Limited Supply, Rising Costs, Disrupted Transportation
The mattress industry has seen its shares of ups and downs this past year. While the demand for sleep products has been high, manufacturers and retailers have had to navigate plenty of challenges and uncertainties. Everyone has had to become more flexible than ever, adjusting to supply chain disruptions and transportation delays. And while many of these new difficulties can be attributed to the pandemic, we shouldn’t underestimate how much extreme weather has also been contributing to this problem. More than just a far-off hypothetical, the impacts of climate change are already causing real issues for the mattress industry—from material shortages and higher component costs to logistics, inventory and delivery disruptions.
According to NASA, climate change refers to a “long-term change in the average weather patterns that have come to define Earth’s local, regional and global climates.” These changes are driven by both natural processes (like cyclical ocean patterns and variations in the Earth’s orbit), as well as human activities like fossil fuel burning (which increases heat-trapping greenhouse gas levels in our atmosphere, raising the Earth’s average surface temperature). In addition to rising sea levels and melting ice caps, climate change has been shown to increase both the frequency and severity in extreme weather such as hurricanes, heatwaves, wildfires, droughts, floods and precipitation.
More than just making us nostalgic about the weather patterns of our youth, the weather crises and shifting agricultural landscapes are also disrupting our normal farming forecasts. For example, latex foam is made from sap of the rubber tree, which are grown primarily in the rain forests of East Asia and South America. Changes in weather patterns have a direct impact on both the crop yield and the ability to cultivate it properly and efficiently—with some studies showing that the productivity of the rubber tree crop decreases as the atmospheric temperature increases. Which is why a heatwave in Indonesia can mean that layer of latex in your mattress in America costs way more than it used to.
In fact, according to new research by CDP, environmental risks may cost companies up to $120 billion over the next five years—with the manufacturing industry expected to shoulder $64 billion alone.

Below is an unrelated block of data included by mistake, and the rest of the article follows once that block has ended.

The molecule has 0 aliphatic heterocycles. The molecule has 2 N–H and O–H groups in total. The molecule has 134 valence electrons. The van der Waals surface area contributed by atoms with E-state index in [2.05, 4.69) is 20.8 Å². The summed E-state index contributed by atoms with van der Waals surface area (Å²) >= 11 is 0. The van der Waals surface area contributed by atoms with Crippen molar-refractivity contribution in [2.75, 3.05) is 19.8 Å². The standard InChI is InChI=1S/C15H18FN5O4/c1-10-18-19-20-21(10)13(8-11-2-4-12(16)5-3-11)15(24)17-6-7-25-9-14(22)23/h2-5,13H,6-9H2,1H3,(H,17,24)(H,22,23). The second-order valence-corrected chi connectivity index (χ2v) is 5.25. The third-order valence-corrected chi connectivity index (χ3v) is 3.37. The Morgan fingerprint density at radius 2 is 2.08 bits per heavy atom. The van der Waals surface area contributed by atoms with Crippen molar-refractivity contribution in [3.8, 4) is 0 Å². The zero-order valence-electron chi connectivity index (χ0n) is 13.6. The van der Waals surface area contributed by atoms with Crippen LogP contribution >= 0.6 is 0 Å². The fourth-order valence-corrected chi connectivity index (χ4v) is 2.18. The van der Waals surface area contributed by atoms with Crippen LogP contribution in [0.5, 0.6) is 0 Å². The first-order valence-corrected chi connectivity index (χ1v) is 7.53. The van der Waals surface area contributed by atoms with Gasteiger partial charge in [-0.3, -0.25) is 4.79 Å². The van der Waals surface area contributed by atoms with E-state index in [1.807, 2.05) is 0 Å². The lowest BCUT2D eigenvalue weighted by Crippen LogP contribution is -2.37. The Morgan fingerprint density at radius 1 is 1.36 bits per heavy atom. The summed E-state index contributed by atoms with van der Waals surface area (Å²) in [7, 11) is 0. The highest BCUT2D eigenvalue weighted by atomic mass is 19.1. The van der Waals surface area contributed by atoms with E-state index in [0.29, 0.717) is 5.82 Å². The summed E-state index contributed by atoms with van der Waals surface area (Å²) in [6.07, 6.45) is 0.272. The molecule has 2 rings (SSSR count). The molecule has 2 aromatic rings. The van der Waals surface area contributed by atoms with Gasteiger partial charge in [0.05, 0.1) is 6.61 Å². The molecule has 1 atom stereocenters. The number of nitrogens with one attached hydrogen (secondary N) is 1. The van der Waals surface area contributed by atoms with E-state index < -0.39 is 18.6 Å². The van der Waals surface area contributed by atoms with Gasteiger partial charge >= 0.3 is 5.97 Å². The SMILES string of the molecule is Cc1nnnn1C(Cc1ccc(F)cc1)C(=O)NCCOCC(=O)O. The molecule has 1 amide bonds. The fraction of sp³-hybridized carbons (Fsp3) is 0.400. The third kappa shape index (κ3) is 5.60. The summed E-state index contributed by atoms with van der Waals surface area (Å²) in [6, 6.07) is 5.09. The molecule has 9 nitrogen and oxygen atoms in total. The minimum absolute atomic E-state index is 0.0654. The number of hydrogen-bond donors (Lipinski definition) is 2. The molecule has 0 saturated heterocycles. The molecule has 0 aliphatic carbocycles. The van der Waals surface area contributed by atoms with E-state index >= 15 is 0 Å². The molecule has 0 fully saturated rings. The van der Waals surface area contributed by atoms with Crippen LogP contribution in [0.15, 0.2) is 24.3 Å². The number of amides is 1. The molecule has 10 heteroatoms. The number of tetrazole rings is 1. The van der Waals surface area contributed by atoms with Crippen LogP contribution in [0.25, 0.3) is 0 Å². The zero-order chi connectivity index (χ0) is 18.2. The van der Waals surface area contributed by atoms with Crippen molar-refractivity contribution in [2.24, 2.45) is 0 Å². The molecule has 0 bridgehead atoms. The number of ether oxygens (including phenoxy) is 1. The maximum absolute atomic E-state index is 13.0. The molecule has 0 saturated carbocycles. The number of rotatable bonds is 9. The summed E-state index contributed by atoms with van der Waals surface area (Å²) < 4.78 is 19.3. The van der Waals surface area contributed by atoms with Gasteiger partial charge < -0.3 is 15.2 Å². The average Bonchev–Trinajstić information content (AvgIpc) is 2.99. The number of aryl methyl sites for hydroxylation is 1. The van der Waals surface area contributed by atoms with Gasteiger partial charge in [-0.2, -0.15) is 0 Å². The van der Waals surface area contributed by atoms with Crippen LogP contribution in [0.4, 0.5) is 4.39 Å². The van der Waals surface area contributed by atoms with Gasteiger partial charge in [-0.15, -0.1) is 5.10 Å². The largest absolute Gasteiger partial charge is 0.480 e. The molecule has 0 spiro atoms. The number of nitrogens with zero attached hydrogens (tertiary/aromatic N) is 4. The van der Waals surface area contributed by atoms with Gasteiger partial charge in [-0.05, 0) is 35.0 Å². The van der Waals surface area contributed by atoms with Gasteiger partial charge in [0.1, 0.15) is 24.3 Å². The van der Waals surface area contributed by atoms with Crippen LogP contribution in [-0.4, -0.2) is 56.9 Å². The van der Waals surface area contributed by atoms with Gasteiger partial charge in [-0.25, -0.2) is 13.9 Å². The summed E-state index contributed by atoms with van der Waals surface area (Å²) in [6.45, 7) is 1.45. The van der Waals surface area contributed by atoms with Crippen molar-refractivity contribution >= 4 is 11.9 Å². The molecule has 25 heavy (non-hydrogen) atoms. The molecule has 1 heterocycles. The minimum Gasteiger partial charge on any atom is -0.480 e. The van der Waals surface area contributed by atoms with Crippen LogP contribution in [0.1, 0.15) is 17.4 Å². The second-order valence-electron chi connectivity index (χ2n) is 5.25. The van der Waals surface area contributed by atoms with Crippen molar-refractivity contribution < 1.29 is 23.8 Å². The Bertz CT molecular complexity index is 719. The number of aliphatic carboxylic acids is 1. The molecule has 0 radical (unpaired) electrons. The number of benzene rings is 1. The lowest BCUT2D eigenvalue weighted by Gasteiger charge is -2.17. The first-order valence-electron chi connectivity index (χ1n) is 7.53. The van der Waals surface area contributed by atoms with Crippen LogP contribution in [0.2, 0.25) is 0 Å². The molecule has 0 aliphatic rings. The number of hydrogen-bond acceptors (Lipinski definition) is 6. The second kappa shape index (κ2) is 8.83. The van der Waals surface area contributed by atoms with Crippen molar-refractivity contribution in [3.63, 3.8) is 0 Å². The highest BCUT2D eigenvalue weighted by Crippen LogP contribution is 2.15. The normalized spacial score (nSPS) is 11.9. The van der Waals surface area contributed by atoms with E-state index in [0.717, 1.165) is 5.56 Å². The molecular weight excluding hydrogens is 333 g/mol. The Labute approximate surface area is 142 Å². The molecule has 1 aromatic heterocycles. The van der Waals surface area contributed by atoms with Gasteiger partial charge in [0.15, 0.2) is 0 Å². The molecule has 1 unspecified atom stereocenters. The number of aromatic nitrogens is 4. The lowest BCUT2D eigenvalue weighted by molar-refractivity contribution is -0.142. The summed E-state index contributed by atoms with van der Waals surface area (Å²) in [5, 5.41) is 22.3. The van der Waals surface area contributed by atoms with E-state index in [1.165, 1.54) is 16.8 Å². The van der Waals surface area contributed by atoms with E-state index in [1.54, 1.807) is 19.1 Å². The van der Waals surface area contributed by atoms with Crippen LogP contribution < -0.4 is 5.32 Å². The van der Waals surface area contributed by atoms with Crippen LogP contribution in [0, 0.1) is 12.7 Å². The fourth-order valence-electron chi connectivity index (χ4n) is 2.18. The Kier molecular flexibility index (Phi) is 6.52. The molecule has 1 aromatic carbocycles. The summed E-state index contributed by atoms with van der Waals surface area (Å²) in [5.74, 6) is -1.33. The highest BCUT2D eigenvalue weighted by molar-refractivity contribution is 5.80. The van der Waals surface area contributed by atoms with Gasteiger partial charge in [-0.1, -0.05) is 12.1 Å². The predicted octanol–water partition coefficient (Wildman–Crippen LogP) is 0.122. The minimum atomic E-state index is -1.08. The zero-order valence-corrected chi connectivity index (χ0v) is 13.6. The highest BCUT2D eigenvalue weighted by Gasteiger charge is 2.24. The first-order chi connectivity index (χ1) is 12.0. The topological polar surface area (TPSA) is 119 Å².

Because even if the materials themselves are stable, extreme weather can also directly impact companies’ abilities to harvest, process and distribute those materials—as well as manufacturers ability to store and ship the finished products.
We saw this closer to home recently, as the state of Texas endured a bout of winter weather more extreme than it had ever seen before. Between the snow accumulation, electrical outages and bursting water pipes, much of the state was forced to shut down—even bringing trucks and freight trains to a standstill. “The 35 corridor is a major artery in supplying the nation,” Mason Odom, president of Premier Produce told Fox4News. “[The big rigs] are literally just sitting in the Texas valley waiting for the roads to clear out.” As a result, numerous warehouses and factories that had equipment damaged had to wait idly by for replacement products to arrive.
This same winter storm had lingering effects across much of the middle and southern parts of the US. Both the storm warnings and power outages impacted operations at companies like Walmart, Amazon and Walgreens—sorting hubs for UPS and FedEx in places like Dallas, Louisville and Memphis cited the weather as cause for delays. It’s not just the extreme weather itself that causes the problems; it’s what is does to our existing power grids. With many logistics networks reliant on electricity that comes from overhead transmission wires, they are at risk for future problems—as things like wind, hurricanes and heavy precipitation can all damage those grids.
The effects of climate change are not just an occasional hiccup, they have a clear impact on companies’ ability to forecast for the future, thanks to volatile pricing changes and unpredictable logistics disruptions. These problems eventually get passed along to the consumer too, either in the form of higher prices or unreliable service.
While climate change is bigger than any one person or company, it’s important to recognize how it impacts our planet, our industry and even our day-to-day existence. For some, the very concept of sustainability has been mischaracterized as a threat to business success: costly hurdles that slow down production. But the tides on that sort of thinking are turning. In a recent earnings call, Unilever announced that its sustainability efforts have actually saved the company money in the long-term. CEO Alan Jope acknowledged that despite the up-front costs of transitioning to green electricity and more sustainable sourcing and agriculture, the long-term savings have far outweighed that initial investment.
Because the truth of the matter is that the effects climate change are already a burden that everyone must shoulder. By shifting our understanding of this crisis, we can start to work together to build new practices that will help make for a more stable future.